Michigan business groups lobby for state-funded college scholarships


LANSING — Several major statewide and local business groups are backing a legislative proposal to award state-funded college scholarships to 2022 high school graduates, saying it would help cope labor and talent shortages.

Michigan’s scholarship program would give students attending four-year universities and colleges in the state up to $6,000 a year, while those at community colleges or private vocational schools in the state could qualify. at up to $3,000 per year. More than three quarters of this year’s promotion would be eligible.

The Republican-controlled Senate backed the $361 million initiative in its budget plan, with the goal of continuing the program for years to come. Talks continue between leaders of the Senate, GOP-led House and Democratic Gov. Gretchen Whitmer’s administration on tax cuts and spending priorities amid a multibillion-dollar budget surplus .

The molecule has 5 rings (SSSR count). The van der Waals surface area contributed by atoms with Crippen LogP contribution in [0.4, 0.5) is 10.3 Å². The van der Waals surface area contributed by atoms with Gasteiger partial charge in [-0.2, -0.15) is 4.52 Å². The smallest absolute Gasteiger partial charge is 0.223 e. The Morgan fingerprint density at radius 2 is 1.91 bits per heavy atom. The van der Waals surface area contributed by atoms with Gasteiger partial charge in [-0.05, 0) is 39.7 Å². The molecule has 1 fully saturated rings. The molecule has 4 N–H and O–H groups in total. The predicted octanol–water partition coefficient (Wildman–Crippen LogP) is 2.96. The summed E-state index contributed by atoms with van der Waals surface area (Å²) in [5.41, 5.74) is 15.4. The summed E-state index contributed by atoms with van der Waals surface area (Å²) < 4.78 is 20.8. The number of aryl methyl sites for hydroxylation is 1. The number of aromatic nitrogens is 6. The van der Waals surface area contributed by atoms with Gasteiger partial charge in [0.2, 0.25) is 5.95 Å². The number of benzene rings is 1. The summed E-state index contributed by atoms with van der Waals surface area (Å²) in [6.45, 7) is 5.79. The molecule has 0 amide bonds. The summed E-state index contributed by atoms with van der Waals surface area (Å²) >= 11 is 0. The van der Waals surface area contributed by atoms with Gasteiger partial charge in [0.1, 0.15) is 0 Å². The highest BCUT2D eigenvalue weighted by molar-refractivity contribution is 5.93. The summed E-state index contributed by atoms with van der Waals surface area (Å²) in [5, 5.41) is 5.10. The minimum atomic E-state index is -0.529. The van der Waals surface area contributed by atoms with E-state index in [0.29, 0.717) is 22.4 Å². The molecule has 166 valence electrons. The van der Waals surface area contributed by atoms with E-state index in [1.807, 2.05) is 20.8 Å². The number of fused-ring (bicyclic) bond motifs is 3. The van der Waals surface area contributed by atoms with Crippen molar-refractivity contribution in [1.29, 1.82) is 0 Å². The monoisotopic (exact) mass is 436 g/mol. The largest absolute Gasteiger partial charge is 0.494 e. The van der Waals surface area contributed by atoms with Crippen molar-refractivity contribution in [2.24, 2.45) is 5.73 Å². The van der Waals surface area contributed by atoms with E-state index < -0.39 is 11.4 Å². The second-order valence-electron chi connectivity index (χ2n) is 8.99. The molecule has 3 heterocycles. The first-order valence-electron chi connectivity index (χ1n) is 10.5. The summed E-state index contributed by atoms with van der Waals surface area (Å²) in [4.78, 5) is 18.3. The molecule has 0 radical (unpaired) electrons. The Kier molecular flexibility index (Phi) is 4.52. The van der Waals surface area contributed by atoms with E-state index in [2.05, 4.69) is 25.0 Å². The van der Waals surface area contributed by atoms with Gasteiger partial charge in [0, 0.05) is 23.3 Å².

In a letter to lawmakers and the governor last week, major professional organizations said scholarship funding would make post-secondary education more affordable and increase the number of people in the talent pool. The state budget for higher education of $1.8 billion is lower than it was 20 years ago, even without accounting for inflation.

“We want Michigan to continue to aim to be one of the top 10 states for developing talent and attracting and retaining talent. Additionally, we want Michigan to be a place where businesses are proud to locate. We believe Michigan Scholarship funding in the fiscal year 2023 budget will help achieve this,” they wrote.

Groups signing the letter include the Michigan Chamber of Commerce, Michigan Business Leaders, Michigan Manufacturers Association, Michigan Associate Builders and Contractors, National Federation of Independent Business, Builders Association Michigan Homes, Michigan Works! Association and many local chambers of commerce.

The scholarships would cover tuition or mandatory fees that are not already offset by federal need-based Pell grants or Michigan’s tuition program for Medicaid recipients. The state is currently offering free community college assistance for adults 25 and older and pandemic frontline workers.


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